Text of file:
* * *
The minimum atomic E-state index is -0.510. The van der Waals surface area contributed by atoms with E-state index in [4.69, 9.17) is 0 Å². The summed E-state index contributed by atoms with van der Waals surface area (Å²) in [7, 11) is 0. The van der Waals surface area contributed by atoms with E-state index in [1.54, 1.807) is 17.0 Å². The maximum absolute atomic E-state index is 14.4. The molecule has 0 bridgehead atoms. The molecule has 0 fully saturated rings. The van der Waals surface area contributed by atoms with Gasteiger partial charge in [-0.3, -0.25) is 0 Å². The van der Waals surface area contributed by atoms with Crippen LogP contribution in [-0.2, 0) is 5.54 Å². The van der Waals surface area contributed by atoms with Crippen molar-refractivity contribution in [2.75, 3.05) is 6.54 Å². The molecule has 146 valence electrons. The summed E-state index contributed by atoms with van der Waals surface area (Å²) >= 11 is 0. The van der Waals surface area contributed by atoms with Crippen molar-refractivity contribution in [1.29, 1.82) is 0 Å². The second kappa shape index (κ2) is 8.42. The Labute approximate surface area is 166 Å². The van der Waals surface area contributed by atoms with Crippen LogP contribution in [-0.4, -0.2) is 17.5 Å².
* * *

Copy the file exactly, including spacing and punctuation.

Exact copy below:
The minimum atomic E-state index is -0.510. The van der Waals surface area contributed by atoms with E-state index in [4.69, 9.17) is 0 Å². The summed E-state index contributed by atoms with van der Waals surface area (Å²) in [7, 11) is 0. The van der Waals surface area contributed by atoms with E-state index in [1.54, 1.807) is 17.0 Å². The maximum absolute atomic E-state index is 14.4. The molecule has 0 bridgehead atoms. The molecule has 0 fully saturated rings. The van der Waals surface area contributed by atoms with Gasteiger partial charge in [-0.3, -0.25) is 0 Å². The van der Waals surface area contributed by atoms with Crippen LogP contribution in [-0.2, 0) is 5.54 Å². The van der Waals surface area contributed by atoms with Crippen molar-refractivity contribution in [2.75, 3.05) is 6.54 Å². The molecule has 146 valence electrons. The summed E-state index contributed by atoms with van der Waals surface area (Å²) >= 11 is 0. The van der Waals surface area contributed by atoms with Crippen molar-refractivity contribution in [1.29, 1.82) is 0 Å². The second kappa shape index (κ2) is 8.42. The Labute approximate surface area is 166 Å². The van der Waals surface area contributed by atoms with Crippen LogP contribution in [-0.4, -0.2) is 17.5 Å².